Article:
Sir Michael Wilshaw, Chief Inspector of Schools, is on record
as saying, “If anyone says to you that ‘staff morale is at an all-time low’ you will know you are doing something right.” He has his wish – the morale of school leaders has plummeted and they are angry. On 6 May, the National Association of Head Teachers (NAHT) passed unanimously the following emergency motion criticising Sir Michael’s style:
“We deplore his negative rhetoric which is creating a culture of fear in schools. We would have expected him, as a former fellow school leader, to understand that to get the best out of children and staff in schools, we need to both challenge and support.”
An amendment to the motion proposed setting up an e-petition
to obtain a parliamentary debate addressing concerns about Ofsted, and Oxford head, Mike Curtis, who proposed the motion, received applause when he told delegates that he saw no reason to rule out passing a vote of no confidence in Sir Michael in the future.
The NAHT surveyed its members before the Conference and the results are reported in TES (4 May 2012, not available on-line). They are not just bad news for Ofsted – they provide sobering reading for the Government. The NAHT found that 98.1% of heads think Ofsted judgements are subject to political interference, 97.4% think parents providing unverified data to Ofsted’s Parent View is unacceptable, 82% think changing “satisfactory” to “requires improvement” is unacceptable, 89.9% are unhappy/very unhappy about the tone of recent Ofsted announcements, and 72.9% believed no-notice inspections were not acceptable.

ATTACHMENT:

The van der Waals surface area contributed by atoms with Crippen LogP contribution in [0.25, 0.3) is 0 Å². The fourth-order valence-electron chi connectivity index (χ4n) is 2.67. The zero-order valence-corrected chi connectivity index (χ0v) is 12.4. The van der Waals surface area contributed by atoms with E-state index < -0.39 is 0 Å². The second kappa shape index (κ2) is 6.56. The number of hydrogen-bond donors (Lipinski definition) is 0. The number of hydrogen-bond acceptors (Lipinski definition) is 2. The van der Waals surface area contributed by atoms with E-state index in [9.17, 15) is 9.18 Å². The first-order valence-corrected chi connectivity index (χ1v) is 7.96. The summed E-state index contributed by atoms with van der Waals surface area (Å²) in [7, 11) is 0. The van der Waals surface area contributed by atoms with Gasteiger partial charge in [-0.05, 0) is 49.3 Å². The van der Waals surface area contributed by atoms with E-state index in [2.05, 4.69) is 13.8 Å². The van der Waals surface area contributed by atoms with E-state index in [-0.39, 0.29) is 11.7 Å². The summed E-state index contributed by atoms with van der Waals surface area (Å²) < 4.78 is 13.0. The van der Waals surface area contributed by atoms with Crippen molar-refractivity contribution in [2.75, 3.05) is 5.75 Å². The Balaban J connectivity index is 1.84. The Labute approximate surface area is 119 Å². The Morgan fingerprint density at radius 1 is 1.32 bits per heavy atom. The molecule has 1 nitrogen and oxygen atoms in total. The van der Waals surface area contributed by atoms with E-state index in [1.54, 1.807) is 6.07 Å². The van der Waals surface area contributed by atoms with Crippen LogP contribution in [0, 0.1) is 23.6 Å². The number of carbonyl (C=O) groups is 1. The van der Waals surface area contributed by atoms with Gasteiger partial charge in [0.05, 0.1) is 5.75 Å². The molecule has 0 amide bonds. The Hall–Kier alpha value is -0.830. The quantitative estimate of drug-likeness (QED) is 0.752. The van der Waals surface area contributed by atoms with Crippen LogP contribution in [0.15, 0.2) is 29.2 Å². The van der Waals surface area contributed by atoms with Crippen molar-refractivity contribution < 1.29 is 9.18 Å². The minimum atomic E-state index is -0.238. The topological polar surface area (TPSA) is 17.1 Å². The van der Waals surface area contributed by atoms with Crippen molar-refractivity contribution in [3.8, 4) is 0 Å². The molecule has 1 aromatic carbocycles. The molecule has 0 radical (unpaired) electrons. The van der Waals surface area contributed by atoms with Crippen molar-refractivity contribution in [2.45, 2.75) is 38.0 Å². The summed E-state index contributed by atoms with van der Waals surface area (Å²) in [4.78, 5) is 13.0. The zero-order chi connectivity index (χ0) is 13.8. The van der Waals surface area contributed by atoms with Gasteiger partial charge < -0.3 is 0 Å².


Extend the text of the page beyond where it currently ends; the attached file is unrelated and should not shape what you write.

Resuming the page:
Mr Gove appears to be backtracking on no-notice inspections but the more serious complaints about Sir Michael’s approach remain. These concerns prompted the NAHT to set up an on-line satisfaction questionnaire for heads to complete after an Ofsted inspection. The survey, School View
, is not designed to name and shame individual inspectors. However, NAHT general secretary, Russell Hobby, told TES, “…where there are problems, we’ll be more than happy to talk about it in the press.”
TES commented, “If past experience is anything to go by, it will not be long before the performance of inspectors is back in the public eye.”